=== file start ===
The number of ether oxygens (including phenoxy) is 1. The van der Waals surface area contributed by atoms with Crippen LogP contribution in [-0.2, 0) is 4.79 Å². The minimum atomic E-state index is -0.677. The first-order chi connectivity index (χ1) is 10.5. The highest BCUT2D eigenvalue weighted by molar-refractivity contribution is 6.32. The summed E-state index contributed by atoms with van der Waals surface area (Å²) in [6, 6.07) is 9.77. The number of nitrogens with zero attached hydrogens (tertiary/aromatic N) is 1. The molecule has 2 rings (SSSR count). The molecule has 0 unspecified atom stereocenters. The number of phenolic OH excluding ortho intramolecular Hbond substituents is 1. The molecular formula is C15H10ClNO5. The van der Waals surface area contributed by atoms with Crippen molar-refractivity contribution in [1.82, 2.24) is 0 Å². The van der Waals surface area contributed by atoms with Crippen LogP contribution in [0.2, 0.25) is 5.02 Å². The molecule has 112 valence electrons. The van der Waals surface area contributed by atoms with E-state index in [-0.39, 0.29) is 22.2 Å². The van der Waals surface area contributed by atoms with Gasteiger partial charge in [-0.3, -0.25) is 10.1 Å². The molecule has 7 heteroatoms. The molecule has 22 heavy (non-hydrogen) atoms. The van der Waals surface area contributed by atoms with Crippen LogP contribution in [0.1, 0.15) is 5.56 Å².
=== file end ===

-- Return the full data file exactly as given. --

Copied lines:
The number of ether oxygens (including phenoxy) is 1. The van der Waals surface area contributed by atoms with Crippen LogP contribution in [-0.2, 0) is 4.79 Å². The minimum atomic E-state index is -0.677. The first-order chi connectivity index (χ1) is 10.5. The highest BCUT2D eigenvalue weighted by molar-refractivity contribution is 6.32. The summed E-state index contributed by atoms with van der Waals surface area (Å²) in [6, 6.07) is 9.77. The number of nitrogens with zero attached hydrogens (tertiary/aromatic N) is 1. The molecule has 2 rings (SSSR count). The molecule has 0 unspecified atom stereocenters. The number of phenolic OH excluding ortho intramolecular Hbond substituents is 1. The molecular formula is C15H10ClNO5. The van der Waals surface area contributed by atoms with Crippen molar-refractivity contribution in [1.82, 2.24) is 0 Å². The van der Waals surface area contributed by atoms with Crippen LogP contribution in [0.2, 0.25) is 5.02 Å². The molecule has 112 valence electrons. The van der Waals surface area contributed by atoms with E-state index in [-0.39, 0.29) is 22.2 Å². The van der Waals surface area contributed by atoms with Gasteiger partial charge in [-0.3, -0.25) is 10.1 Å². The molecule has 7 heteroatoms. The molecule has 22 heavy (non-hydrogen) atoms. The van der Waals surface area contributed by atoms with Crippen LogP contribution in [0.1, 0.15) is 5.56 Å².